This issue covers:
- Apollo 600 more than just a PAT tester
- iPhone adapter warning
- Free updated PAT guide available
- House fires prompt electrical equipment warning
- HAE 13A plug inspection guide
We have created a series of videos to demonstrate just how useful the onboard digital camera incorporated in the Apollo 600 can be.
The series of short videos highlight ten different situations where a PAT tester with a camera can make a real difference to working more efficiently and can provide an added value electrical appliance safety testing service.
Included among the videos are the role of the camera in identifying appliances with links to asset IDs, the importance of showing evidence of visual inspections and of repairs, and how the camera can help to record any reasons why testing might not have been possible.
Short, informative films on these matters are already available here, and more will be released very soon.
In another example of the potential electrical safety risks that can be associated with phone chargers, Apple has recalled adapter plugs sold with older iPhones amid concerns they might overheat.
Although the UK is thought to be unaffected by the recall notice, "In rare cases," Apple warns, the 5W European USB power adapter "may overheat and pose a safety risk."
The adapter for European two-prong power sockets comes with the iPhone, and is also sold as a separate accessory. According to Apple, the only plugs with a problem are those that were sold with the iPhone 3GS, iPhone 4 and iPhone 4S between October 2009 and September 2012.
A redesigned version comes with more recent phones. If you have one of the older, potentially defective adapters, Apple will swap it for one of the redesigned versions.
To check your plug, look between the twin prongs: the affected adapter has the model number A1300 with the letters CE written in solid grey letters. Most of Europe and the Nordic countries are included in the recall. Affected countries outside of Europe include Egypt, South Africa and Vietnam.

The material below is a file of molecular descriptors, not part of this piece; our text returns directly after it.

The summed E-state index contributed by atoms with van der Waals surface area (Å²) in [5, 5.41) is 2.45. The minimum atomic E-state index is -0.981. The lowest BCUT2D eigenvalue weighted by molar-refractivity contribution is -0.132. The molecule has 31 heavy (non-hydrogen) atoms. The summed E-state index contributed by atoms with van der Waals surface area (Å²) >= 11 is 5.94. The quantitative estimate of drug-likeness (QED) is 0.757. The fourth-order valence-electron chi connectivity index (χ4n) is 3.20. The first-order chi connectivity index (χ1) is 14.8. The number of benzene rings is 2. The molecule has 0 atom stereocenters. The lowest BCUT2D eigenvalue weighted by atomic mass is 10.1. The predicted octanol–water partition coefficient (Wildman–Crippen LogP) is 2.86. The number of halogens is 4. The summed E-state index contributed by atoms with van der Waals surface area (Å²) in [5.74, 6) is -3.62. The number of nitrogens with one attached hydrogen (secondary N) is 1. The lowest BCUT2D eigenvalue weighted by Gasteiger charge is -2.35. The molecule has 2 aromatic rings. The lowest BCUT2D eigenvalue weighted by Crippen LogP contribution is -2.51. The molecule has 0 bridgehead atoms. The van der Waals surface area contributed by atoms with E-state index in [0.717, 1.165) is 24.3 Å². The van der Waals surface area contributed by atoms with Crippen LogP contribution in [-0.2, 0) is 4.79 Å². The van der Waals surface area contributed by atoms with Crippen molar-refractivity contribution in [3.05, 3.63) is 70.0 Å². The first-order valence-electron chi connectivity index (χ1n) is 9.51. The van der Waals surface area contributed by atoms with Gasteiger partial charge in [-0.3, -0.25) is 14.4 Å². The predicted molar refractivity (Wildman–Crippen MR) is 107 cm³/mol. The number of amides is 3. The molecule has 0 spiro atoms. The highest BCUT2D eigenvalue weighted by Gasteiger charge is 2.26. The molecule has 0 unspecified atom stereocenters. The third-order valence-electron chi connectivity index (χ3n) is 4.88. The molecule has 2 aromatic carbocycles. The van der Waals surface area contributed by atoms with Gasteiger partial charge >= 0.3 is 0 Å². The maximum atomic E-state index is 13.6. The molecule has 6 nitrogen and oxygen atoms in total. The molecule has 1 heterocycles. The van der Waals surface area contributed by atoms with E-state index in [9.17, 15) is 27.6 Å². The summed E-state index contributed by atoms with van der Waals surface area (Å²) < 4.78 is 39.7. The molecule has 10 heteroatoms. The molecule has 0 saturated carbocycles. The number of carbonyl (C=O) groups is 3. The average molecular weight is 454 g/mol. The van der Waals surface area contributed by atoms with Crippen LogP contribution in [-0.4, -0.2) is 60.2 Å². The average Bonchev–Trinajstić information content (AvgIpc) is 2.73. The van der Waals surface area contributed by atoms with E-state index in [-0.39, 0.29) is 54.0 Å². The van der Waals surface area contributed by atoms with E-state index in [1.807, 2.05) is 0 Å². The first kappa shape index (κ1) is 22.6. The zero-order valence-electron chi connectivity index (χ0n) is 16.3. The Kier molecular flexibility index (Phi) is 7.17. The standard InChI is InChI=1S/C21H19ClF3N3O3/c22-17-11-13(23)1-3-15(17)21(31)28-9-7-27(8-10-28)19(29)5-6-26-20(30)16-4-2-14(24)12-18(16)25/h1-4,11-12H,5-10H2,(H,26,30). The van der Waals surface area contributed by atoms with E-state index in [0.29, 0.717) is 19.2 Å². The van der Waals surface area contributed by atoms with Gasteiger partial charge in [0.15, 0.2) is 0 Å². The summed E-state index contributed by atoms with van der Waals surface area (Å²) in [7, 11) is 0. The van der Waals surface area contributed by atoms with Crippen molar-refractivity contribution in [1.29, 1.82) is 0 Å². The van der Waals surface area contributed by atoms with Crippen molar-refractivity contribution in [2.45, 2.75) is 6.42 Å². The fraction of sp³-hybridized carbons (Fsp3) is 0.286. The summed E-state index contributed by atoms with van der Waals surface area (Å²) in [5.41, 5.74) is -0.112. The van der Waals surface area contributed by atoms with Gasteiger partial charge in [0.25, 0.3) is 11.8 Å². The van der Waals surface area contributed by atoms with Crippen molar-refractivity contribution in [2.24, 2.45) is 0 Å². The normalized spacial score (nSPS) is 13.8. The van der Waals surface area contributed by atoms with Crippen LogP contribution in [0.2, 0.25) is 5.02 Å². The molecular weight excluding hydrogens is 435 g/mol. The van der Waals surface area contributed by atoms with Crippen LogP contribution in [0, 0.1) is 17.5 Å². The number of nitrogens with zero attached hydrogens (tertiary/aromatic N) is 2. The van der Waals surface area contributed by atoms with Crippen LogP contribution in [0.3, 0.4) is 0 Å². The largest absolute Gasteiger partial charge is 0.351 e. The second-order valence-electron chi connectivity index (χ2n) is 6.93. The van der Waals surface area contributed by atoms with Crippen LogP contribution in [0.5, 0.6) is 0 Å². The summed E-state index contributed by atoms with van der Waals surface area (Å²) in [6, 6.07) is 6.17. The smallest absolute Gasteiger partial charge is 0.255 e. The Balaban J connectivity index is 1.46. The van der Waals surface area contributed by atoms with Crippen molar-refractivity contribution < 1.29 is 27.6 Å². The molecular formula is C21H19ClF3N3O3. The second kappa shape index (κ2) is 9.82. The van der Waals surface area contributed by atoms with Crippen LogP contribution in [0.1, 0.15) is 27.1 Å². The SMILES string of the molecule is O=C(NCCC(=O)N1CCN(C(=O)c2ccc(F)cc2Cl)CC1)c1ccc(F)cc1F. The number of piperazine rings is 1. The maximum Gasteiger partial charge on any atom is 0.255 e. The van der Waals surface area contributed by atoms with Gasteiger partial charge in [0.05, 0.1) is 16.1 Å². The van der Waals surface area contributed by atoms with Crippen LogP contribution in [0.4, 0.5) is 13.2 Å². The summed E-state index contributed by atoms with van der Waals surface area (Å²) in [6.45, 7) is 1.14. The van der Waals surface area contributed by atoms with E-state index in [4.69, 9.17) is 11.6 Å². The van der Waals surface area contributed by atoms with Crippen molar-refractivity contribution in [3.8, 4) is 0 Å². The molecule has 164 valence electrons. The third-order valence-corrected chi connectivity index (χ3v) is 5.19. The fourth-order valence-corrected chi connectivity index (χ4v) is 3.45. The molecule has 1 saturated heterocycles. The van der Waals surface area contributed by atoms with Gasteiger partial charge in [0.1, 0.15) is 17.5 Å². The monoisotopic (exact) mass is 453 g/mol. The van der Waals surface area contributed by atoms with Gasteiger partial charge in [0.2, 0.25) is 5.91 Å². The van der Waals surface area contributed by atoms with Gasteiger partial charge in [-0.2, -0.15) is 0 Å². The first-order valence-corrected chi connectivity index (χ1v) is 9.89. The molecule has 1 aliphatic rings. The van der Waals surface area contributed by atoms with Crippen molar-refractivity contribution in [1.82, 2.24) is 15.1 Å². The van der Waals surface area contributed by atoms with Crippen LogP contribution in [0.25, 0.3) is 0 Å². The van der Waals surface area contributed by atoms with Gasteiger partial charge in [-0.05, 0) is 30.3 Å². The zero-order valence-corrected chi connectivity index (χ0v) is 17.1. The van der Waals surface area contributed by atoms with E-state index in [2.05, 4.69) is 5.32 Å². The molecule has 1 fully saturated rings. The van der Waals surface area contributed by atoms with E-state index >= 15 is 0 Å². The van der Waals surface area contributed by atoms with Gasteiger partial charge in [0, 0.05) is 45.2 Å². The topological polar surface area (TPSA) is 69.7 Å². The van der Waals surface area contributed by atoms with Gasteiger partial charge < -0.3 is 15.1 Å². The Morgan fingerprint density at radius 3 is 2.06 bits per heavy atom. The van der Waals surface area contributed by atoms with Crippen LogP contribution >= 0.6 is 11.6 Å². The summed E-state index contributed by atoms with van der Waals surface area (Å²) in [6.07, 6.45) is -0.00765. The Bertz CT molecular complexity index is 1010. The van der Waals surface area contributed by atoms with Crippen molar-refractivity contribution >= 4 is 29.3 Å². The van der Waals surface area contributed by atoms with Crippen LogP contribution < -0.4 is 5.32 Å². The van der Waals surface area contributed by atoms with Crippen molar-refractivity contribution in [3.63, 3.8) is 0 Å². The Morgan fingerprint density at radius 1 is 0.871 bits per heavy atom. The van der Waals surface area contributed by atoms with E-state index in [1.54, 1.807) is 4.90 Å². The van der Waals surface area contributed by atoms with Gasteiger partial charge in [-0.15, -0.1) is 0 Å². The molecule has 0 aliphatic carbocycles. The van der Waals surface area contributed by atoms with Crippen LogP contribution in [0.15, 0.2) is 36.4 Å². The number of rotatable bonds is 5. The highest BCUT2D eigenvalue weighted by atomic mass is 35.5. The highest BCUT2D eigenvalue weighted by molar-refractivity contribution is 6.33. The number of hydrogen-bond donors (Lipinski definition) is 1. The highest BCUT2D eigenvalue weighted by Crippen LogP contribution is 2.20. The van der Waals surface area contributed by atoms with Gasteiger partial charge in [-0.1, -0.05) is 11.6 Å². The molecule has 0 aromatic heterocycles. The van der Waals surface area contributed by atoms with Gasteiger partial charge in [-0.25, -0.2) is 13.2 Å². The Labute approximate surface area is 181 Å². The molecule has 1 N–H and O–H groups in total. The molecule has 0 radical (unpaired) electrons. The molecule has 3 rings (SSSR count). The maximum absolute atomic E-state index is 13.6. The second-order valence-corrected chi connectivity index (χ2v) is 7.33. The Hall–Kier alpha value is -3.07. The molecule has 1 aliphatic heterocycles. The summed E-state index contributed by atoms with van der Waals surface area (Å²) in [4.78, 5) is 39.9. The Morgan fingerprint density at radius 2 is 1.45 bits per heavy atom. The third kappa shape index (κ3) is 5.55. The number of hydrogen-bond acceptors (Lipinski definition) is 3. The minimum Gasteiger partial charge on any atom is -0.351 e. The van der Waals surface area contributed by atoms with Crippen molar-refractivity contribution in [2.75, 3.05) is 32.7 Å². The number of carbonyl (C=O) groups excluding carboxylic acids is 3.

Details at www.apple.com.
We’ve updated our popular free guide to portable appliance testing. The latest version of the guide has been fully updated in line with the HSE guide to ‘Maintaining portable electrical equipment’ (HSG107, 3rd edition, HSE, 2013) and the IET Code of Practice for In-Service Inspection and Testing of Electrical Equipment. It has been designed to provide a handy practical guide to all aspects of PAT testing.
The informative, full colour, 40 page booklet provides essential reading for all those with a responsibility for ensuring the safe operation of electrical equipment in the workplace, as well as those involved in conducting tests or providing PAT services.
The updated version of the guide takes into account fundamental changes to the latest IET advice on PAT testing, including a new section on determining inspection and test intervals using risk assessment procedures advised by the IET and the Health and Safety Executive.
Copies can be downloaded free at www.seaward.co.uk/pat-guide.
Fire and Rescue services have again urged residents to check electrical equipment and their smoke alarms after damaging fires caused by electrical faults.
Dorset firefighters reported call outs to two properties, both of which caused thousands of pounds worth of damage.
In one the fire and rescue service was called to a blaze in a first floor flat after an electrical fault in an airing cupboard sparked the fire. The flat suffered ‘severe’ damage from the fire, heat and smoke, and smoke damage was also caused to the communal hallways, with water damage caused to the ground floor laundry and a garage.
The fire service was also called to a blaze at another property after a faulty washing machine caught fire. Severe damage was caused to the kitchen by the fire and there was smoke damage to the rest of the house.
Weymouth Fire Station asked everyone to make sure that their electrical equipment is safe.
A spokesperson said: "Electric fires are our main cause of fires in Dorset, and the majority are down to faulty equipment or people overloading sockets and plugs. I would like to remind people to make sure they do not overload sockets and to regularly check electrical equipment."
As part of its series of SafeHire Technical Bulletins, the Hire Association Europe has published a new document on 13 Amp plug inspection.
The HAE reports that, during SafeHire audits a range of issues have been identified regarding inspection of 13 amp plugs used on 240v equipment.
The bulletin comprises an illustrated guide to the sort of problems associated with 13A plugs with reference to specific potential problems and faults.
The guide warns that the presence of these potentially dangerous faults highlights a lack of inspection that should be undertaken as part of a combined inspection and testing regime.
Copies of the full range of HAE SafeHire Technical Bulletins are available at, www.hae.org.uk/.
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